Protests Continue Despite Ousting of Sudanese President
Protesters reacted jubilantly to the announcement that Sudanese President Omar al-Bashir had been ousted in a military coup. Celebrations began, and soldiers deserted their posts to dance among the people, reports the New York Times. The ousting came after months of civilian-led demonstrations and innumerable calls for revolution. This signals an end to 30 years of autocratic rule and al-Bashir’s bloodstained legacy. However, the mood quickly soured when protesters realized that a member of al-Bashir’s own regime, First Vice President Ahmed Awad Ibn Auf, was chosen as the head of the transitional council, effectively replacing al-Bashir. However, the next day, Ibn Auf stepped down, naming Lieutenant General Abdel Fattah Adelrahman Burhan as the new leader.
Ibn Auf addressed the nation on state-run television on April 11, declaring the suspension of the constitution and the dissolution of the government. He announced the institution of a two-year transition government, guided by a military council and headed by Ibn Auf himself, reports the Sudan Tribune. He demanded the release of all political prisoners, called for the establishment of a democratic constitution, and instituted a month-long curfew. He also spoke to al-Bashir’s whereabouts, confirming he was safe yet detained. Macy Uustal Ibn Auf was sworn in on that same day.
This ends al-Bashir’s decades-long rule of Sudan. He himself came to power in a 1989 military coup when the country was embattled in a civil war between the north and the south, according to BBC. During this time, he was an army commander charged with leading the fight against the south. While this conflict was happening, another one was occurring in Darfur in the west. The International Criminal Court has accused al-Bashir of orchestrating war crimes and crimes against humanity during the Darfur conflict, which left hundreds of thousands dead.
Sudan’s demonstrations began in December over the skyrocketing prices of bread, but this widespread resentment was soon channeled into a movement advocating for the replacement of al-Bashir and an overhaul of his government. The Sudanese Professional Association, the organization that planned these rallies, advocated for one “sole demand” of ending “the regime’s 30 years of dictatorship.”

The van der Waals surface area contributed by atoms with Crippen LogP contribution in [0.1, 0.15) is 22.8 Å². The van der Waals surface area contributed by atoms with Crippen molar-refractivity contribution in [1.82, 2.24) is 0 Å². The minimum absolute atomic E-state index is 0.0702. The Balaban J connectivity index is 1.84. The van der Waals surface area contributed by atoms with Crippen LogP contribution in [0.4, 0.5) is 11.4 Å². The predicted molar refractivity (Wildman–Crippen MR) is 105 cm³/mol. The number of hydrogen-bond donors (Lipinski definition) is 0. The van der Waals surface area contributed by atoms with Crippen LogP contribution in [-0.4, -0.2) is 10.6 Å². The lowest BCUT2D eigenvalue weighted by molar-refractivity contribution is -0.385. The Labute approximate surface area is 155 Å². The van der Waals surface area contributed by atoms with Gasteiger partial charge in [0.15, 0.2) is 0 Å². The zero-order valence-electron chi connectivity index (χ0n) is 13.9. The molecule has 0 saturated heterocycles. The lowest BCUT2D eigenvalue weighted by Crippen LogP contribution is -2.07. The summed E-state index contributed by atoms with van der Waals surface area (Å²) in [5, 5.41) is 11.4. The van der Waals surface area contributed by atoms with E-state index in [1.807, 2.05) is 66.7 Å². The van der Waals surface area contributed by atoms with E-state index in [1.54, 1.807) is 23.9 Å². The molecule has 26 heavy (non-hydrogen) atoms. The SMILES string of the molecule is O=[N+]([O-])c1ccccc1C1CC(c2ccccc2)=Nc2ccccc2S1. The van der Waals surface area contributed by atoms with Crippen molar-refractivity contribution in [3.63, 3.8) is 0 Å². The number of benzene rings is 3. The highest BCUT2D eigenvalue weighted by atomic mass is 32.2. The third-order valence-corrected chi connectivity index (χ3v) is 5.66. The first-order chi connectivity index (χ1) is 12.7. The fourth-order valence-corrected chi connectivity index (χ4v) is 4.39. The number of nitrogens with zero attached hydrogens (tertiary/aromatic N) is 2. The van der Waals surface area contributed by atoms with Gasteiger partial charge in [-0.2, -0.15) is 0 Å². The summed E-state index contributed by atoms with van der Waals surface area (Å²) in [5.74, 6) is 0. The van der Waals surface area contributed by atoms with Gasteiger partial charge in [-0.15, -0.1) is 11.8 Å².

Amnesty International reports that security forces have been violently cracking down on protests since the December protests, firing tear gas and stun grenades at demonstrators and killing numerous people.
Many have rejected defense minister Ibn Auf ’s authority and have decried the new military government as too similar to the one they revolted against. Both al-Bashir and Ibn Auf have been accused of perpetrating war crimes in Darfur, a western region of Sudan. To demonstrate disregard for the new military government’s supposed authority, protesters have remained in place, already breaking Ibn Auf ’s newly instituted curfew. Over Twitter, the Sudanese Professional Association encouraged protesters to break curfew, writing “stay put and guard your revolution,” adding, “to comply with the curfew is to recognize the clone rescue government.”
The protesters’ efforts have not gone unnoticed, it seems. Soon after the coup, Ibn Auf announced his decision to step down, naming Lieutenant General Burhan as his replacement. Burhan announced the “restructuring of state institutions” and promised to “uproot the regime” in a televised address on April 13. He also confirmed the release of jailed protesters, ended the curfew, and dissolved all provincial governments.
Al Jazeera’s Hiba Morgan, reporting from Khartoum, said, “People are celebrating on the streets; they are saying that they managed to topple President Omar al-Bashir after four months of protests and less than 48 hours after the military council took over, they managed to bring down Ibn Auf, too.